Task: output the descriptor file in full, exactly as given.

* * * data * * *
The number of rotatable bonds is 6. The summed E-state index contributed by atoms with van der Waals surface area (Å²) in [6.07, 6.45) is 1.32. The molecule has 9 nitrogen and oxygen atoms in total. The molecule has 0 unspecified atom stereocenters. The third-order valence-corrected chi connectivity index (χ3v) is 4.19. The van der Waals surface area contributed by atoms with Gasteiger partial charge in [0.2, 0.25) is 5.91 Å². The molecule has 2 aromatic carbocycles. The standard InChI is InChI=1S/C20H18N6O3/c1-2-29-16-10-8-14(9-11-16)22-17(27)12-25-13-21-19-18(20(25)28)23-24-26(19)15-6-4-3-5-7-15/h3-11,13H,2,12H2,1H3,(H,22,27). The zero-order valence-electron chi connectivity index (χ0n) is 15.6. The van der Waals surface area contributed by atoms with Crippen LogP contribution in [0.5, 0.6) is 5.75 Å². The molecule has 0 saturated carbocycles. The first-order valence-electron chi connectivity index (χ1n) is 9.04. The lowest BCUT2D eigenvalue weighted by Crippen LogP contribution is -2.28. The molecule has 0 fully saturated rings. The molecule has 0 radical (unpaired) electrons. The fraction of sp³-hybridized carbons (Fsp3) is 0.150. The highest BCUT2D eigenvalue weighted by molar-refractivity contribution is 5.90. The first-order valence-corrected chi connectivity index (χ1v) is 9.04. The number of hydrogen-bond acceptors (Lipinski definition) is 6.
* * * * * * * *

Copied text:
The number of rotatable bonds is 6. The summed E-state index contributed by atoms with van der Waals surface area (Å²) in [6.07, 6.45) is 1.32. The molecule has 9 nitrogen and oxygen atoms in total. The molecule has 0 unspecified atom stereocenters. The third-order valence-corrected chi connectivity index (χ3v) is 4.19. The van der Waals surface area contributed by atoms with Gasteiger partial charge in [0.2, 0.25) is 5.91 Å². The molecule has 2 aromatic carbocycles. The standard InChI is InChI=1S/C20H18N6O3/c1-2-29-16-10-8-14(9-11-16)22-17(27)12-25-13-21-19-18(20(25)28)23-24-26(19)15-6-4-3-5-7-15/h3-11,13H,2,12H2,1H3,(H,22,27). The zero-order valence-electron chi connectivity index (χ0n) is 15.6. The van der Waals surface area contributed by atoms with Crippen LogP contribution in [0.5, 0.6) is 5.75 Å². The molecule has 0 saturated carbocycles. The first-order valence-electron chi connectivity index (χ1n) is 9.04. The lowest BCUT2D eigenvalue weighted by Crippen LogP contribution is -2.28. The molecule has 0 fully saturated rings. The molecule has 0 radical (unpaired) electrons. The fraction of sp³-hybridized carbons (Fsp3) is 0.150. The highest BCUT2D eigenvalue weighted by molar-refractivity contribution is 5.90. The first-order valence-corrected chi connectivity index (χ1v) is 9.04. The number of hydrogen-bond acceptors (Lipinski definition) is 6.